The pressure to believe in God is enormous in twenty-first century society, and all but irresistible in certain sectors of America–the fundamental international base line for irrationality. Having to be religious or needing not to seem irreligious is the greatest tragedy of American public life and a sure recipe for the nation’s future mediocrity. It dominates political campaigns and the way kids learn history in Texas.

Texas edits textbooks

Theological differences aside, what Muslims and Christians and other godfearers have in common is an illusion that they are willing to defend aggressively–in certain cases murderously.

Even when it does not reach that level of viciousness, it can make the life of the uncommitted, unfaithed and unchurched miserable. Atheists deserve credit for having to put up with this stupidity. That is bravery, defined as forbearance.

Many atheists realize that the fervour displayed by religious extremists has deep psychological roots–that history has witnessed its bloodiest moments when causes were already lost. The legalization of Christianity (312?) came within three years of the final assault against Christians by the last “pagan” emperor. The greater number of the wars of religion (1562-1592) occurred after the Council of Trent (adj. 1563) had made Catholic doctrine unassailable–written in stone–for Catholics and completely unacceptable for Protestants. The Holocaust happened largely because Rassenhasse flowed naturally from two done deals: worldwide economic collapse and Germany’s humiliation in the Great War of 1914-1918. The Klan became most violent when its utility as an instrument of southern “justice” was finished.

Most of the available signs suggest that religion will not succumb to creeping irrelevance in the next six months. Religions become violent and aggressive as they struggle for breath. The substitution of emotion and blind, often illiterate, faith in support of threadbare dogmatic assertions is part of this struggle. So is an unwillingness to accept any alternative consensus to replace the old religious one.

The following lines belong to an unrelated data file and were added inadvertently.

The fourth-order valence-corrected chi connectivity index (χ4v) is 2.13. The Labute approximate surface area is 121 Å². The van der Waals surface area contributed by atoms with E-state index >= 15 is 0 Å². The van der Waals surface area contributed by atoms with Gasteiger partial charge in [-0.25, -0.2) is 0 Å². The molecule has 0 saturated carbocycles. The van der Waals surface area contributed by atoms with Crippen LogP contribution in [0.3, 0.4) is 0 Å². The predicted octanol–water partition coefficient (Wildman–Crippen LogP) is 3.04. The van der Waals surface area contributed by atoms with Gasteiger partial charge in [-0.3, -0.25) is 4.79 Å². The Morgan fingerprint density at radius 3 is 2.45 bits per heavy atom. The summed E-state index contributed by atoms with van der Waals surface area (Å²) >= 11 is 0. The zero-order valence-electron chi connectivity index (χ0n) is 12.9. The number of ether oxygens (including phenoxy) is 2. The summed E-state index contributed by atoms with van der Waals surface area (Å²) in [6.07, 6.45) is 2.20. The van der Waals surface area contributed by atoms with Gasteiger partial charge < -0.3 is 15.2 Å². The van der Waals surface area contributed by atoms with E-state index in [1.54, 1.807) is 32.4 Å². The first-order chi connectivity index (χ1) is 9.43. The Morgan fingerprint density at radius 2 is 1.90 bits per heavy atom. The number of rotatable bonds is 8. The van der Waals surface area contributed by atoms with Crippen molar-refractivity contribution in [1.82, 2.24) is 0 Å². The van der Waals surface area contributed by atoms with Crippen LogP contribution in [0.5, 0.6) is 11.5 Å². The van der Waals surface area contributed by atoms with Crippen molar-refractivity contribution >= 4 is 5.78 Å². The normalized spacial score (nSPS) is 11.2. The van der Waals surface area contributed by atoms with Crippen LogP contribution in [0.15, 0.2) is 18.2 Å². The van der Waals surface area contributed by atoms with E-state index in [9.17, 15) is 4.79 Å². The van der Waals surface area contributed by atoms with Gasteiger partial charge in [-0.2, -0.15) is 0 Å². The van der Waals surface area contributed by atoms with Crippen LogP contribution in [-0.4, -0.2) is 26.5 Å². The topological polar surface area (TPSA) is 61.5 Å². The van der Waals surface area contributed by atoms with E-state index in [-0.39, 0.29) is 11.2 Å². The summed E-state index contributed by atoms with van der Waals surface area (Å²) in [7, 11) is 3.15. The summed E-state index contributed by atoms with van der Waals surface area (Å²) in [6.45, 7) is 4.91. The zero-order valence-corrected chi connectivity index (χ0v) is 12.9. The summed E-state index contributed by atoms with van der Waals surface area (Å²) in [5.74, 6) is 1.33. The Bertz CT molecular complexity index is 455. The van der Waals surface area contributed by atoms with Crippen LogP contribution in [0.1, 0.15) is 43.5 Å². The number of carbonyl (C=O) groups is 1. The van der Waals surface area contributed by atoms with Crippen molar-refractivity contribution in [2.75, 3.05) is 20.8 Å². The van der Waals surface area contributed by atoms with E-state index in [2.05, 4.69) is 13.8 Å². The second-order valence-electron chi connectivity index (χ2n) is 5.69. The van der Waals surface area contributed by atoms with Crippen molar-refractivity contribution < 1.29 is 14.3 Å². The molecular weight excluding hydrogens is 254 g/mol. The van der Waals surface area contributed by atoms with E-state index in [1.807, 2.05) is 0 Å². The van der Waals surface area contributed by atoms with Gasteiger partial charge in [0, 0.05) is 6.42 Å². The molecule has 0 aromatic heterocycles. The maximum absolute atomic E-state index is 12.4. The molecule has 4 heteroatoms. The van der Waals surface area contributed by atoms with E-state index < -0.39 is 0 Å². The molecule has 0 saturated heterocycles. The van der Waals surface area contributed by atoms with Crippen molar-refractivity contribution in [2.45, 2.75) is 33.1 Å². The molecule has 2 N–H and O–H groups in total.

Atheism symbolizes not just unbelief in God but the nature of that alternative consensus. That is why atheism is especially opprobrious to belief in an a era when most questions are settled by science and investigation.

Yet even without the security of dogma, religions usually provide for the emotional needs of their adherents in ways that science does not. They have had centuries, for example, to convince people that the miseries endured in this life are simply a preparation for a better one to come. A purposeless world acquires meaning as a “testing ground” for initiation into future glory. There is no art of consolation for the atheist, just the world as it is. Granny may have lost the power of speech after her third stroke, but she knows there is a wolf behind the door: religion knows this instinctively.